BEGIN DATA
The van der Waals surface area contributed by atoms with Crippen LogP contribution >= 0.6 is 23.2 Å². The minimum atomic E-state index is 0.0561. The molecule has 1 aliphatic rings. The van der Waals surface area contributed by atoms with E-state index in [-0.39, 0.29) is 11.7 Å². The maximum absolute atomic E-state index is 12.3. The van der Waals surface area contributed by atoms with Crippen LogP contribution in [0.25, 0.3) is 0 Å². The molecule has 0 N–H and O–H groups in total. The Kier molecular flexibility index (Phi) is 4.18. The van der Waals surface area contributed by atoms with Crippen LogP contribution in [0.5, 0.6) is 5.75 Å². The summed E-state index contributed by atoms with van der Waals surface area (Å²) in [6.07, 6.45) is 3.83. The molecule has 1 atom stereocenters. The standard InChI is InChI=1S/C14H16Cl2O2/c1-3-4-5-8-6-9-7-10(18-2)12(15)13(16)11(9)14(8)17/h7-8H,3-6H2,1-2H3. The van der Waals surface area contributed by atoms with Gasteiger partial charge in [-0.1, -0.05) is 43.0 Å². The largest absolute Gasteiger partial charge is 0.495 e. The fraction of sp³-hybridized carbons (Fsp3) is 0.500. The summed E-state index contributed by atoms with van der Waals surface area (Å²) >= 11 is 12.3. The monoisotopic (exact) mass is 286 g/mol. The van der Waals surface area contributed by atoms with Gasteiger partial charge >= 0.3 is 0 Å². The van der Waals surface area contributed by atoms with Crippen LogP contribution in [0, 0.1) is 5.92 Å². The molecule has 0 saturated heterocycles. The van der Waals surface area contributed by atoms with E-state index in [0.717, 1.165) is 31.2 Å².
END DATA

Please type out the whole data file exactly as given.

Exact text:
The van der Waals surface area contributed by atoms with Crippen LogP contribution >= 0.6 is 23.2 Å². The minimum atomic E-state index is 0.0561. The molecule has 1 aliphatic rings. The van der Waals surface area contributed by atoms with E-state index in [-0.39, 0.29) is 11.7 Å². The maximum absolute atomic E-state index is 12.3. The van der Waals surface area contributed by atoms with Crippen LogP contribution in [0.25, 0.3) is 0 Å². The molecule has 0 N–H and O–H groups in total. The Kier molecular flexibility index (Phi) is 4.18. The van der Waals surface area contributed by atoms with Crippen LogP contribution in [0.5, 0.6) is 5.75 Å². The summed E-state index contributed by atoms with van der Waals surface area (Å²) in [6.07, 6.45) is 3.83. The molecule has 1 atom stereocenters. The standard InChI is InChI=1S/C14H16Cl2O2/c1-3-4-5-8-6-9-7-10(18-2)12(15)13(16)11(9)14(8)17/h7-8H,3-6H2,1-2H3. The van der Waals surface area contributed by atoms with Gasteiger partial charge in [-0.1, -0.05) is 43.0 Å². The largest absolute Gasteiger partial charge is 0.495 e. The fraction of sp³-hybridized carbons (Fsp3) is 0.500. The summed E-state index contributed by atoms with van der Waals surface area (Å²) >= 11 is 12.3. The monoisotopic (exact) mass is 286 g/mol. The van der Waals surface area contributed by atoms with Gasteiger partial charge >= 0.3 is 0 Å². The van der Waals surface area contributed by atoms with Crippen LogP contribution in [0, 0.1) is 5.92 Å². The molecule has 0 saturated heterocycles. The van der Waals surface area contributed by atoms with E-state index in [0.717, 1.165) is 31.2 Å².